British Literary Editor Bemoans Current State of Literary Criticism

 British Literary Editor Bemoans Current State of Literary Criticism The chair of this year’s Man Booker Prize, and the editor of the Times Literary Supplement, does not like all these uninformed opinions about literature flitting about the Internet. Indeed, Sir Peter Stothard fears for the very state of serious literature and criticism.

“Eventually that will be to the detriment of literature. It will be bad for readers; as much as one would like to think that many bloggers opinions are as good as others. It just ain’t so,” Sir Peter Stothard told the Independent, we imagine over a proper tea service. “People will be encouraged to buy and read books that are no good, the good will be overwhelmed, and we’ll be worse off.”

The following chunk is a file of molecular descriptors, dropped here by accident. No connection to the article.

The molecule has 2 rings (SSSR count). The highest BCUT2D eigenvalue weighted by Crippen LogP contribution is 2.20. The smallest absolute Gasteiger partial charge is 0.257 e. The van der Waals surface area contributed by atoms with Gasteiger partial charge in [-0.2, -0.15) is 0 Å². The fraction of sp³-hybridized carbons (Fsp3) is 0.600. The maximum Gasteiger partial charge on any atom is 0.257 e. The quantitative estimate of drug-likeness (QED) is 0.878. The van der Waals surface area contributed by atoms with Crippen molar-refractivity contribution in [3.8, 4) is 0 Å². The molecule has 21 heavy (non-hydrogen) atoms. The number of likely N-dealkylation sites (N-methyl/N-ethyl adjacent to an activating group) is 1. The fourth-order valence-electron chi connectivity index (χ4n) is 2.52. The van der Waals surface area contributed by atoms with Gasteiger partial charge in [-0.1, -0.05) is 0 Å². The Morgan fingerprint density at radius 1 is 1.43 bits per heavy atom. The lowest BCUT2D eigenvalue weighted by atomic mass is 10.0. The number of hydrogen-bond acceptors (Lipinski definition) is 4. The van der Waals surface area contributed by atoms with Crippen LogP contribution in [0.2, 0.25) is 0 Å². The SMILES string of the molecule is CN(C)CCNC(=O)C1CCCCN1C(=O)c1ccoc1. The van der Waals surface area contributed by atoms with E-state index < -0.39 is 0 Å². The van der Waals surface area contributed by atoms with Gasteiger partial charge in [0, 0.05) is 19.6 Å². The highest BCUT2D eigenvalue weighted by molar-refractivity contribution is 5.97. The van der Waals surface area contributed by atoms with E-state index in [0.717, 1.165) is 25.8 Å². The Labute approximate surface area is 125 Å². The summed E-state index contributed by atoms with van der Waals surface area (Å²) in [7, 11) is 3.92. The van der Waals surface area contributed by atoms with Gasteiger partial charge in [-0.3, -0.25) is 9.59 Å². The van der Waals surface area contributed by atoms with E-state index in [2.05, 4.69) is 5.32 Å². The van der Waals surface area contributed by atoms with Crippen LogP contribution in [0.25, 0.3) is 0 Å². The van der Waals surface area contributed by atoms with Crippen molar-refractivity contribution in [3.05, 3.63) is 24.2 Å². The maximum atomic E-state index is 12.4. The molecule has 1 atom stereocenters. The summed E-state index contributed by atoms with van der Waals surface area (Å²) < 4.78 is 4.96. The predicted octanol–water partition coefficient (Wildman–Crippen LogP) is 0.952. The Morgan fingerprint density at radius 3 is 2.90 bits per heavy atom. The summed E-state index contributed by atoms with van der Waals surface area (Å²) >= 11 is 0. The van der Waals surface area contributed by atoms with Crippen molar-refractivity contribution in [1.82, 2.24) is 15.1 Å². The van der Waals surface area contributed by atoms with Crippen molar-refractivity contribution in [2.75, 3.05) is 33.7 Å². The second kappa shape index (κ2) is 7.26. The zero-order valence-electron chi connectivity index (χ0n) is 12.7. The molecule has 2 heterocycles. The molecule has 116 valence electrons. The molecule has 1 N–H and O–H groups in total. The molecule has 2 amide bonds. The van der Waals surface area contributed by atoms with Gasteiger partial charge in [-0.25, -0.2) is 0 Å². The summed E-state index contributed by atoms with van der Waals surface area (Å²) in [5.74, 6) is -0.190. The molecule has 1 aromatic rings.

Mr. Stothard (Sir Peter? We can’t seem to find our British stylebook anywhere) is a ‘blogger’ himself, but he writes 900 word essays about rereading Shakespeare for the TLS blog. And I think we can all agree that the TLS blog is in not the kind of blog Mr. Stothard is talking about.

Meanwhile, Mr. Stothard is hard at work whittling down the shortlist. The winner of the Man Booker Prizewill be announced on October 16.

“It was hard work. In a normal year, you might read 20 novels. So to read 145 in seven months is an unnatural act,” he said. “But it’s an important unnatural act because in a way literary criticism is an unnatural act. It is work, a technique, a skill.”

Mr. Stothard’s criteria are a bit different than last year’s Man Booker chair Stella Rimington. Ms. Rimington said she wanted to choose books “people will read and enjoy.”

She was criticized for dumbing down the award. We don’t imagine the same will be said about Mr. Stothard.